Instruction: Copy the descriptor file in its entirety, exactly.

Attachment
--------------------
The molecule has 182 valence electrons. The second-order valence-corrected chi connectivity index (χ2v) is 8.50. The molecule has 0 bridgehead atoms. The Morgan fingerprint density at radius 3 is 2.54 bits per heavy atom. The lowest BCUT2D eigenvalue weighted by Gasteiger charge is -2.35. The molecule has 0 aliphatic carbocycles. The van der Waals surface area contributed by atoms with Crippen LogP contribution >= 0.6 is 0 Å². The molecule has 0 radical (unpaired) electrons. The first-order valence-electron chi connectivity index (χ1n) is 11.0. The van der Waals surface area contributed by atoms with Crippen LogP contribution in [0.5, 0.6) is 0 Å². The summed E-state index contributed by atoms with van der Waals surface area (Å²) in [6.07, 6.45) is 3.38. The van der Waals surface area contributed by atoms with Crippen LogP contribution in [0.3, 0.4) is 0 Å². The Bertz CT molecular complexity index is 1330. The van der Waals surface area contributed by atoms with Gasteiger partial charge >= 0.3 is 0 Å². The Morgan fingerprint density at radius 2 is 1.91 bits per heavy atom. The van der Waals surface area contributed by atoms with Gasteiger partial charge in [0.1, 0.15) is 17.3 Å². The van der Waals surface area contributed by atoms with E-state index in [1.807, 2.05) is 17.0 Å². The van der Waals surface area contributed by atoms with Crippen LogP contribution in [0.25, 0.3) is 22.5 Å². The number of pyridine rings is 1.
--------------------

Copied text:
The molecule has 182 valence electrons. The second-order valence-corrected chi connectivity index (χ2v) is 8.50. The molecule has 0 bridgehead atoms. The Morgan fingerprint density at radius 3 is 2.54 bits per heavy atom. The lowest BCUT2D eigenvalue weighted by Gasteiger charge is -2.35. The molecule has 0 aliphatic carbocycles. The van der Waals surface area contributed by atoms with Crippen LogP contribution >= 0.6 is 0 Å². The molecule has 0 radical (unpaired) electrons. The first-order valence-electron chi connectivity index (χ1n) is 11.0. The van der Waals surface area contributed by atoms with Crippen LogP contribution in [0.5, 0.6) is 0 Å². The summed E-state index contributed by atoms with van der Waals surface area (Å²) in [6.07, 6.45) is 3.38. The van der Waals surface area contributed by atoms with Crippen LogP contribution in [0.3, 0.4) is 0 Å². The Bertz CT molecular complexity index is 1330. The van der Waals surface area contributed by atoms with Gasteiger partial charge >= 0.3 is 0 Å². The Morgan fingerprint density at radius 2 is 1.91 bits per heavy atom. The van der Waals surface area contributed by atoms with Gasteiger partial charge in [0.1, 0.15) is 17.3 Å². The van der Waals surface area contributed by atoms with E-state index in [1.807, 2.05) is 17.0 Å². The van der Waals surface area contributed by atoms with Crippen LogP contribution in [0.25, 0.3) is 22.5 Å². The number of pyridine rings is 1.